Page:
Today, we’re proud to introduce our newest columnist, Winnipeg Willy. At least, we think we’re proud. Willy’s going to tell us about life on the prairies and on the other side of the tracks. It takes all kinds to make a motorcycling world, and Willy represents so many of us out on the Canadian road. Take a read of what he has to say, and enjoy. Ed.
My name is Willy — and I’m a BIKER. I’m going to be writing here in Canada Moto Guide, telling stories and maybe spouting off, so let me introduce myself.
It started with a Honda Z-50 in 1975, when I was an eight-year-old kid living on the outskirts of Winnipeg in a small suburb called St. Norbert. I was from the wrong side of the tracks and that little Honda helped me escape the hood. I graduated to a bigger dirt bike by about 11 and never looked back.
In the past 40 years, I’ve owned about 200 cars and trucks and about 50 motorcycles. I once owned a Honda Nighthawk for 20 minutes before selling it to a friend. I’ve also owned the same 1975 Suzuki TC 185 for about 20 years. My current collection contains about seven motorcycles – “about” because I always have one for sale and there’s always one I have my eye on.
I still live outside Winnipeg and my shop, Willy’s Garage, is packed with bikes and parts and old helmets and tarnished trophies. My hands are perpetually dirty. I’ve bought, sold and traded virtually every class of motorcycle out there, ranging from a pair of puny Yamaha scooters to a decked-out Honda Goldwing with more lights than a Christmas tree.
I’m not a rich man, but I do okay; thanks to a great wife, I also have decent credit. I could buy an R1 for my main ride, or a 1200 GS, or a loaded Valkyrie, but I didn’t. Instead I opted for a Harley-Davidson Road King. It’s my fourth Harley.
Most of the responsible motorcyclists of CMG would compare its handling to a tractor. It weighs about 800 pounds, so with all 289 pounds of me on the saddle we barrel down the highway with more than half a ton of metal and flesh. There were a couple of different colours available when I bought the bike new from Harley-Davidson Winnipeg back in 2011. I chose black. Black is good. I wear black boots, black jeans, a black shirt, a black vest and a black helmet.
In the average year I ride about 10,000 kilometres, sometimes farther if I go on a trip out of town. I live about 40 kms northeast of Winnipeg and commute every day on the bike. I’ve ridden through rain, hail, thunder, lightning and even snow. I’ve crashed at least six times, ranging from the time I was doing donuts around a fire to a head-on collision with an angry deer.
I’m a member of a motorcycle club. Maybe if we get to know one another better, I’ll tell you more about that, but for now I’ll share that it’s nothing criminal and we have a good thing going. In the summer we meet up at least once a week, usually more often. There are typically about 25 of us and we ride together in a tight pack. We have young members and old members. The young members have big muscles and big tattoos. The old members have old muscles and old tattoos. The younger guys mostly ride older bikes, while the older guys mostly ride newer bikes.
Many of my friends have nicknames. Trust me — my real name isn’t Willy Williamson. I run with guys who go by names such as Indian, Yoda, Evel Dave, Pollywood and Chopper.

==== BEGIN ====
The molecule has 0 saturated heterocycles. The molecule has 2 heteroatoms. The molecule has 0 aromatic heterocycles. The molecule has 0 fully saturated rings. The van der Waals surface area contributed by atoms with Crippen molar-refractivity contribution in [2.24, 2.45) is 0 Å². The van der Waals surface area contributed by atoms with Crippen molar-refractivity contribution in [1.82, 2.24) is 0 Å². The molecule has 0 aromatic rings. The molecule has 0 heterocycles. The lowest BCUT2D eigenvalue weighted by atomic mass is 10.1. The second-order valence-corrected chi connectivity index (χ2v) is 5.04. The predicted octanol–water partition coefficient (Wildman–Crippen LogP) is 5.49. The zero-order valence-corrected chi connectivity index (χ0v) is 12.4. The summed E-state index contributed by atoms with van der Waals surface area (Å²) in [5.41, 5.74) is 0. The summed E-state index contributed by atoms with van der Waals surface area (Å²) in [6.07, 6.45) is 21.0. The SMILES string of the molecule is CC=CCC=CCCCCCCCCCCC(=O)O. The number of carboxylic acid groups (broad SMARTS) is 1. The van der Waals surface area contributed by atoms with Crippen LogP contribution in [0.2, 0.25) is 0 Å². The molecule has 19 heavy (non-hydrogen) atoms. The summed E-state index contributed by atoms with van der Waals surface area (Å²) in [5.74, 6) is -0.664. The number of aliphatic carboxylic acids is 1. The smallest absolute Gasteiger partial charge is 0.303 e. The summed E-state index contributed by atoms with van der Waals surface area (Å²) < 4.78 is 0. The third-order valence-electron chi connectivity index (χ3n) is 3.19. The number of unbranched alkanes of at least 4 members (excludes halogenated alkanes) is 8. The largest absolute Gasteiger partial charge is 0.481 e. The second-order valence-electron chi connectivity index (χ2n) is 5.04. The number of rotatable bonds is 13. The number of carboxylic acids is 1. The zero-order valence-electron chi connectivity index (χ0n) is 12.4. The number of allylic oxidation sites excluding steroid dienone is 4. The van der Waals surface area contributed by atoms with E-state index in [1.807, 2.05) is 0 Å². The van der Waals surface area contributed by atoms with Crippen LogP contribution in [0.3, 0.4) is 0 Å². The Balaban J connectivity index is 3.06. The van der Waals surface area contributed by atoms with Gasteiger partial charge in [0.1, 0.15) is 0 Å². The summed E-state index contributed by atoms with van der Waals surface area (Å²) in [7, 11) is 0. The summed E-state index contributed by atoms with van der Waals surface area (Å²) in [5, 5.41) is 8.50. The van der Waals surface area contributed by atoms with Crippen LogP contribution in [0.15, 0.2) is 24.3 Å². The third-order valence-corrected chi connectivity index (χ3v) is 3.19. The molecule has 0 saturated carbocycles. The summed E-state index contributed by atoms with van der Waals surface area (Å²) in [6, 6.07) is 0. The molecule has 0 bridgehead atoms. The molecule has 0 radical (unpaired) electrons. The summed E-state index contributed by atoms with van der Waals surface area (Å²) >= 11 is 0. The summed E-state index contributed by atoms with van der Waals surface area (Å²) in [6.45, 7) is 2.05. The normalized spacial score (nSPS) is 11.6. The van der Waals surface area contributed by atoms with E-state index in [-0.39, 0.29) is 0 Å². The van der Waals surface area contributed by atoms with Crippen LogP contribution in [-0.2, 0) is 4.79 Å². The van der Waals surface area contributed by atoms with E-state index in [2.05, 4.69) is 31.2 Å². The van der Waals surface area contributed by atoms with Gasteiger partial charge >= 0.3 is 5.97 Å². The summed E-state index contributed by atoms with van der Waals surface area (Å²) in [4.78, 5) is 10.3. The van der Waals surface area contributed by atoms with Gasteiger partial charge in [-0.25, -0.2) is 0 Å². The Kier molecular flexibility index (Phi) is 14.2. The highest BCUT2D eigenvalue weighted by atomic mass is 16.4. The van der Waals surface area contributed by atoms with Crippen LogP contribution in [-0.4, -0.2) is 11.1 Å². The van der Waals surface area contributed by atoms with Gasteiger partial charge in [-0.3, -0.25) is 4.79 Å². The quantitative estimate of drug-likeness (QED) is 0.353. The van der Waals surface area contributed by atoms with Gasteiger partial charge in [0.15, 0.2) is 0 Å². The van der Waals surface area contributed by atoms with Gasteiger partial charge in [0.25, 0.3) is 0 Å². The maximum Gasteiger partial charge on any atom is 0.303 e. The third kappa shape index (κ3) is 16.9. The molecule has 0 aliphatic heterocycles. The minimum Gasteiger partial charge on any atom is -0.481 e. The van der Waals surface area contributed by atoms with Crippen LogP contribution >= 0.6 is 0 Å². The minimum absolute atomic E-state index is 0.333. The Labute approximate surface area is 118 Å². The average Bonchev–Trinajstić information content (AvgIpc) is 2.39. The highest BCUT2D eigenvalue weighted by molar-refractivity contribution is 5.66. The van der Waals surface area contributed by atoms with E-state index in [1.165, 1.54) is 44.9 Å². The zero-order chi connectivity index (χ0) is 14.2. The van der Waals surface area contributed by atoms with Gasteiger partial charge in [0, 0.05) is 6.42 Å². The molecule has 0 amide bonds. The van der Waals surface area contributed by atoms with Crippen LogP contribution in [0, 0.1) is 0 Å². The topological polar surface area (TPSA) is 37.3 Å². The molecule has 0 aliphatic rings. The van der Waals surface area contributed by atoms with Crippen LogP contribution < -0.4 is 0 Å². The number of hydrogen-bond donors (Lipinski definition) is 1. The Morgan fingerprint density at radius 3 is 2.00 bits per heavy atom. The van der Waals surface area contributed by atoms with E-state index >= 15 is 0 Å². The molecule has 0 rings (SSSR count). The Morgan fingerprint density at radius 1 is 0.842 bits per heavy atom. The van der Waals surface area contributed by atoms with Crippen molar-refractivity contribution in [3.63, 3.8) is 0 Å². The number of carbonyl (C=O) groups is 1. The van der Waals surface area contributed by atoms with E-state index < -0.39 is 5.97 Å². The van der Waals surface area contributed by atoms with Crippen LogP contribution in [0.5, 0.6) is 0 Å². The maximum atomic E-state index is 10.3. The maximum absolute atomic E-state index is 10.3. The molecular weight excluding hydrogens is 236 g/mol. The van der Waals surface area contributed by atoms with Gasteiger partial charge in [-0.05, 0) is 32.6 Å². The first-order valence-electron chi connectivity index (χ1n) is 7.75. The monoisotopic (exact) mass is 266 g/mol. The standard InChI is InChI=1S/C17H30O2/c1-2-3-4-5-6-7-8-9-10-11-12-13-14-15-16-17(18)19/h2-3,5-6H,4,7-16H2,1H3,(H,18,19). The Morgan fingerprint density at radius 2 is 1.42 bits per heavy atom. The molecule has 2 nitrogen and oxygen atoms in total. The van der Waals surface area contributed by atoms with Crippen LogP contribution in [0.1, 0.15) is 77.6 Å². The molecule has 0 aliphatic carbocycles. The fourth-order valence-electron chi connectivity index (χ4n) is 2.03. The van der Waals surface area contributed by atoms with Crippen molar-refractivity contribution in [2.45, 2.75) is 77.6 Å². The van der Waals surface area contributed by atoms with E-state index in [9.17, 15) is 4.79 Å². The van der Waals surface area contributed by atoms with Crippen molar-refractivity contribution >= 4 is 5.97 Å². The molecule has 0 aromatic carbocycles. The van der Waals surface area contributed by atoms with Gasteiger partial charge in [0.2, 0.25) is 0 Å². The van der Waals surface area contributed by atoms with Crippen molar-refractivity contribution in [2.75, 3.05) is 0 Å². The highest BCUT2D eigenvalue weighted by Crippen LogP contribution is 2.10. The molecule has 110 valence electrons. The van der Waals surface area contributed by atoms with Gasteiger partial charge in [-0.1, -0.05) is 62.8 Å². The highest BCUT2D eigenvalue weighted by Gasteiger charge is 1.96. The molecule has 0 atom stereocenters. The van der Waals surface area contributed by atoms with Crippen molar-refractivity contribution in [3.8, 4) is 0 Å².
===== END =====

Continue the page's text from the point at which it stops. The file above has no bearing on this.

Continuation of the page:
Indian is a beauty. He’s nearly 70 years old and rides a Harley Softail with a Springer front end and fishtail exhaust. Back in the day Indian looked out for me, so now I look out for him. Sometimes he’s so excited to ride he forgets to bring his jacket, or a clear pair of glasses. His bike has no windshield. Neither does mine. I always pack extra gear for Indian, and since he quit smoking I always make sure I have a few extra cigarettes for him, too.
The other night we were racing down the highway in the pack on our high-performance Harleys, screaming along really good, probably going at least 110 km/h. I looked over at Indian and he was laid out flat with his chest on the fuel tank and his feet on the rear pegs. His handlebar mustache was turned upside down. He looked over at me, laughed and flipped me the universal biker salute. For the rest of the trip I grinned in the wind.
I’ve known Indian since I was a kid. He’s like the Elvis of local bikers. I have his phone number somewhere, but I don’t need it. We don’t text, we don’t call — we just instinctively know where the fun is and meet there. When I was a kid Indian owned a Harley dealership. One day when I was hanging around he asked me if I liked Harleys. I told him I preferred Sportsters. He’s been schooling me ever since.
Another one of our brothers is simply known as Rider. His Harley has more than 400,000 kms on the clock. Rider once rode to Sturgis, bought his buddy a T-shirt, went to a party, then turned around and rode home. He delivered the T-shirt, went to another party, and then returned to Sturgis. Yep, he went to Sturgis twice — in one weekend. Legend has it he spent eight hours partying and 64 hours riding. He earned his nickname.
I could wax poetic for hours about all the class I’ve seen my righteous brothers show. They know motorcycles. They’ve built bikes, bought bikes, borrowed bikes, raced bikes and dumped bikes. They talk about bikes day and night. Simply put, they live to ride, and so do I. Sure, the motorcycle is paramount to the journey, but for me — and my friends — being a biker is about so much more than what we ride. Hopefully, in time and in my roundabout way I can enlighten your view on bikers. Or reinforce it.